Emotional processing refers to work with the processes set in train by a traumatic event, e.g. the intrusive thoughts and re-experiencing; the avoidance phenomena of blanking out, deleting; and the arousal component which connects with anxiety, fear, and fight/ flight feelings. These processes need to be dealt with, which means being acknowledged, talked about, rehearsed in various ways in a supportive context. Instead of the reinforcement of fear, there needs to be re-experiencing in a context where support can be given, where integration can occur and a new reality and alternative story can emerge that can overcome the reality organized by the traumatic processes. Thus traumatic responses need to be “deconstructed” and appropriately protective responses constructed.See All Chapters
|Blanchard, Ken||Berrett-Koehler Publishers||ePub|
When she saw Josh putting a pencil in his mouth, Amy yelled and ran to take it away from him. A few minutes later the boy picked up a small antique vase, whereupon Amy again yelled, “No!” Josh started to sob; soon he was wailing at the top of his lungs. Amy knew that she had scared him this time, but the vase was a valuable gift from her grandmother. Feeling sorry, she went over to Josh and gently took the vase away from him. After placing it on a high shelf, she turned to Josh and hugged him until he stopped sobbing.
As often happened, an occurrence at her workplace opened the young mother’s eyes.
The next day, Clint was telling the group about his early work with killer whales. “Back then we, mere humans, were trying to tell an eight- to ten-thousand-pound killer whale what to do. Think how silly that is! I mean, there we were, dealing with the top predator in the ocean, and we were trying to tell them no! How nutty is that?”
“Trying to make an animal do something is not that different from trying to make a human being do something. It doesn’t go over well. What is so much more palatable is to ask them to do it—and then reward them for doing it! What is the goal of any kind of leadership or influencing? It’s to have the animal, or person, want to do what you want done, on their own. Back then we had the beginnings of an understanding of that notion, but we didn’t act it out. Our mistakes had really serious consequences. Because of the size and capabilities of these animals, we did get hurt sometimes.See All Chapters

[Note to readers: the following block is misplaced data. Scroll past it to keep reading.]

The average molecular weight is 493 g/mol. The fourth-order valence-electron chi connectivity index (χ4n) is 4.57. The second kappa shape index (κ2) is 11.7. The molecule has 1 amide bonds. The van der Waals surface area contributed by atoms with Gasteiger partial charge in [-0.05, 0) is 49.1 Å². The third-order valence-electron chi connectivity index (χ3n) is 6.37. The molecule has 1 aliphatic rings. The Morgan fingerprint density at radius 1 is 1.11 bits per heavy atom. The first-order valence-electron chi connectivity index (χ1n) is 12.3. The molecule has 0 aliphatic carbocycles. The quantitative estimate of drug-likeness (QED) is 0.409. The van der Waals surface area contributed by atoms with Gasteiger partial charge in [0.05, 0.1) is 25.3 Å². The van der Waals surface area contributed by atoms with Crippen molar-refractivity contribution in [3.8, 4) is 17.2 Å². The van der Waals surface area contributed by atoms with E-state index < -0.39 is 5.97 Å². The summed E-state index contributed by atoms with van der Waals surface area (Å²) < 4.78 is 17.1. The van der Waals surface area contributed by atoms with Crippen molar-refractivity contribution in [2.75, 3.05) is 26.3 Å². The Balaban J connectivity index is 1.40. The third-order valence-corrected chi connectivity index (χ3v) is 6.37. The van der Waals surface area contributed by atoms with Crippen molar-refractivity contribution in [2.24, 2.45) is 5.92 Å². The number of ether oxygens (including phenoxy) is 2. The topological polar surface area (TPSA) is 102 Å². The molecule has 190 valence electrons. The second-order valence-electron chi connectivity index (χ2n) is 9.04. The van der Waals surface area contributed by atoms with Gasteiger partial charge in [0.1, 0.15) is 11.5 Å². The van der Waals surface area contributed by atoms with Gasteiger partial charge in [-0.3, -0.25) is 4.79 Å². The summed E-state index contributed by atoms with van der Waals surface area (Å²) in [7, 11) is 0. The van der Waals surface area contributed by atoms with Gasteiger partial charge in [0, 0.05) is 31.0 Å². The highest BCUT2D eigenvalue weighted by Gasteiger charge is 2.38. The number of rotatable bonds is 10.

|Nancy Conner||O'Reilly Media||ePub|
Lots of people spend nearly as much time at the office as they do at homeyou might even be one of 'em. You've made earth-friendly improvements at home, so why not do the same at work? This chapter suggests ways to make your workplace greener, from stuff you can do at your desk to company-wide policy changes you can suggest. In business, it's all about the bottom line, and going green can save your company money by reducing operating costs, using fewer supplies, and cutting back on expensive travel. And the goodwill you generate in your industry and community might just attract new customers.
Even if you're not a bigwig in your company, you can influence company policy. Research greener alternatives to the way your company does things, then write up a proposal and present it to management.
The U.S. EPA says that the energy required for just one worker in an office building in a single workday causes twice as many greenhouse-gas emissions (for things like heating and cooling, and powering lights, computers, and copiers, and so on) as that worker's commute. Clearly, businesses can do better. There are lots of things you can do to make your workplace a healthier, more environmentally friendly place. This section gets you started with ideas for doing things greener at work.See All Chapters